Roughly 15 minutes after Popov had first entered the bank, Lamo and four other officers pulled up in police cars. They didn’t see a robber. Of course, the criminal couldn’t have gone far. Even if he had a vehicle, the road through Longyearbyen doesn’t afford much of an escape. A few miles in one direction and it ends at the airport; a few miles in the other and it stops at a tree. As Lamo looked around in the midday darkness, he figured there was only one thing to do if you’re running from the law in the northernmost town in the world: jump on a snowmobile and ride into the wild.
Except Popov wanted to be caught. After leaving SpareBank, he was eager to get rid of his gun. He didn’t want the gun. He wanted help. He walked across the parking lot and back to Longyear78, rifle in hand, where the clerk reprimanded him for carrying a loaded weapon around town before taking it back.
Panicked, Popov needed to hear a familiar voice. He called his mother in Volgograd and told her he’d just committed a robbery. “She advised me to run, but I told my mom that I was on a desert island,” Popov would say months later at his criminal trial, according to a reporter. Instead he walked back to the bank. He would claim in court that he intended to return the cash.
Lamo and the other cops had just arrived when Popov approached the building. He didn’t have a gun, just the kroner stuffed in his coat pockets. From behind the bank’s locked doors, Hellstad watched as Lamo and the others ordered the Russian to the ground and cuffed him.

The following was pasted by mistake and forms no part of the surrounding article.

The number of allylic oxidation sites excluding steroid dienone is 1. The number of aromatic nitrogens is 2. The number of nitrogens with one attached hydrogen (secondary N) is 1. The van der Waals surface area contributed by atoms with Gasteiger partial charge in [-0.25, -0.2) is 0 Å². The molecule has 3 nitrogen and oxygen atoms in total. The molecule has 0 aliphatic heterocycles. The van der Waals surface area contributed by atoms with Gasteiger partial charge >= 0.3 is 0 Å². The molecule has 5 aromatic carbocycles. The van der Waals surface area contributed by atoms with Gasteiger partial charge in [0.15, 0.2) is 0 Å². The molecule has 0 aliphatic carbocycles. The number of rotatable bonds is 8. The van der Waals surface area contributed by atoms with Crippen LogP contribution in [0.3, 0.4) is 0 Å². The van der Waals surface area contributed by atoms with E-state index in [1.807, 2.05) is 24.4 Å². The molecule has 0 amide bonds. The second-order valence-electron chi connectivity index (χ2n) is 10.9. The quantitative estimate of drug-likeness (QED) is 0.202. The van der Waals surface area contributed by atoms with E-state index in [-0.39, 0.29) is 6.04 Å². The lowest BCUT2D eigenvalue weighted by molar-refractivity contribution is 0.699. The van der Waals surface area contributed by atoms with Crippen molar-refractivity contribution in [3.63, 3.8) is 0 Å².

On May 8, 2019, a district court in mainland Norway convicted Popov on counts of gross threats, coercive force, and illegal use of arms. He was ordered to pay 20,000 kroner, about $2,300, each to Hellstad and the two other employees of SpareBank 1, and sentenced to one year and two months in a prison in Tromsö. When Popov is released, he will be expelled from Norway.
“He was quite remorseful,” says Hellstad, who watched the sentencing on a livestream. “He didn’t want to hurt anybody. I’m happy this case is behind us.”
But the aftershocks remain. “I never thought I’d see the day when this happened here,” Sabbatini says. “I mean, what was he thinking?” Coinciding with the robbery, Sabbatini says, there’s been a broader uptick in crime. One acquaintance had fuel canisters swiped from his yard; another had an engagement ring lifted from a locker. Sabbatini no longer leaves his laptop unattended at Fruene. “People have started locking their cars and their homes,” he laments.
Toward the end of my visit, I snowmobile with Holmen to the top of Longyearbreen glacier, a sweeping slope of ice cutting through the valley outside town. The wind whips up a whiteout as we climb the snow-covered surface, but when we reach the top it clears, affording us a stunning view of the multicolored homes far below and the churning fjord in the distance. Holmen tells me that the glacier, which is thousands of years old, is melting at roughly one foot per year. Looking down at Longyearbyen, it’s impossible not to imagine a very different life here in the near future. It may still be a beacon for people seeking to get away from it all, but it’s going to change. It already has.
For Hellstad and others, the robbery feels like a menacing omen—a sign that this version of the fairy tale might not have a happy ending. “It’s like the big cruel world is coming to town,” he says. “Like the story of Cardamom, this place where nobody is doing any harm—but that is now kind of broken.”
Correction: In the print version of this story, we misstated the distance from the town of Longyearbyen to the North Pole. The story has been updated to reflect it is about 800 miles. Outside regrets the error.
Lead Photo: Helge Skodvin